By Mary Welch

In a $20 million-plus deal, Axys Pharmaceuticals Inc. will provide Parke-Davis Pharmaceutical Research with a generic compound screening library consisting of multiple small-molecule organic compounds created by Axys' combinatorial chemistry technologies.

In addition, the three-year agreement calls for South San Francisco, Calif.-based Axys to provide Parke-Davis, of Ann Arbor, Mich., with the technologies and synthetic protocols to reproduce the library, as well as to make other compound libraries. Parke-Davis is a division of Warner-Lambert Co., of Morris Plains, N.J.

"This is a product deal, and it is an enabling deal that will allow Parke-Davis to re-create those libraries or analogs," said John Walker, Axys' chairman and CEO. "We're very pleased with this because we had set up our advanced technology division earlier in the year with the intent that it would contribute new revenue and positive earnings to the overall company. And it looks as if that strategy is being executed successfully. It's a very nice arrangement."

Parke-Davis is paying a fee of more than $20 million for the initial compound libraries and the enabling technology to create more.

Axys is selling its new partner a "robust set of synthetic protocols and compounds as a package for each library," said Mike Venuti, senior vice president of research. "When they get a hit, they can make new compounds in their own shop based on what we've provided to them. It's a pragmatic approach and a different way from how many other companies use their combinatorial chemistry."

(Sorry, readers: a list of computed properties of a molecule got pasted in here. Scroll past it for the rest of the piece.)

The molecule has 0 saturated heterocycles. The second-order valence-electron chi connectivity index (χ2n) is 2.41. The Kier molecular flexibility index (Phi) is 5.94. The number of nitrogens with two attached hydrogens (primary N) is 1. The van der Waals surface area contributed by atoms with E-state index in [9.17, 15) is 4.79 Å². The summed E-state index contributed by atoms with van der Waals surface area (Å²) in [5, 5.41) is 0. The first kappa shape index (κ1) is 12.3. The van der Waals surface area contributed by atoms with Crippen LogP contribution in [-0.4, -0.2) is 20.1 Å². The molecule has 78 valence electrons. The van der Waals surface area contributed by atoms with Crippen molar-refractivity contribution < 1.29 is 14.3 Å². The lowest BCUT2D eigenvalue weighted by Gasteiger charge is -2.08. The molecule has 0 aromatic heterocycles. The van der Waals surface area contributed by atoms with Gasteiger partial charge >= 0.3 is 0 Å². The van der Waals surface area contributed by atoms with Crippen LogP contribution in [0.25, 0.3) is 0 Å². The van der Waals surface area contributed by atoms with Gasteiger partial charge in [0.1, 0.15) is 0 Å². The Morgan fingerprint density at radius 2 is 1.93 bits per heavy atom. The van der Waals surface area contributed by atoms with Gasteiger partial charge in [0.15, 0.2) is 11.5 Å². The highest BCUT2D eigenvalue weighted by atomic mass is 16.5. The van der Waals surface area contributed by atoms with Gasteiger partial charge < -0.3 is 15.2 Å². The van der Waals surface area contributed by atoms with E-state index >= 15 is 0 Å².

Essentially, Axys allows Parke-Davis the means to use the Axys compound library as easily as its own chemical library, so it can quickly retrieve an interesting compound and optimize analogs to produce a drug.

The compounds are designed to have "drug-like" characteristics, taking into account molecular weight, solubility and membrane permeability. "That gives a company the best chance from the start to find valuable drug leads," Mike said.

Parke-Davis will be using the libraries on an unrestricted basis for a variety of drug discovery purposes, although its focus traditionally has been on heart disease, diabetes, infectious diseases, diseases of the central nervous system and women's health.

Axys was formed in January after the $166 million merger of South San Francisco-based Arris Pharmaceuticals Inc. with Sequana Therapeutics Inc., of La Jolla, Calif. (See BioWorld Today. Nov. 4, 1997, p. 1.)

Axys' stock (NASDAQ: AXPH) closed Thursday at $7, up $0.125. *

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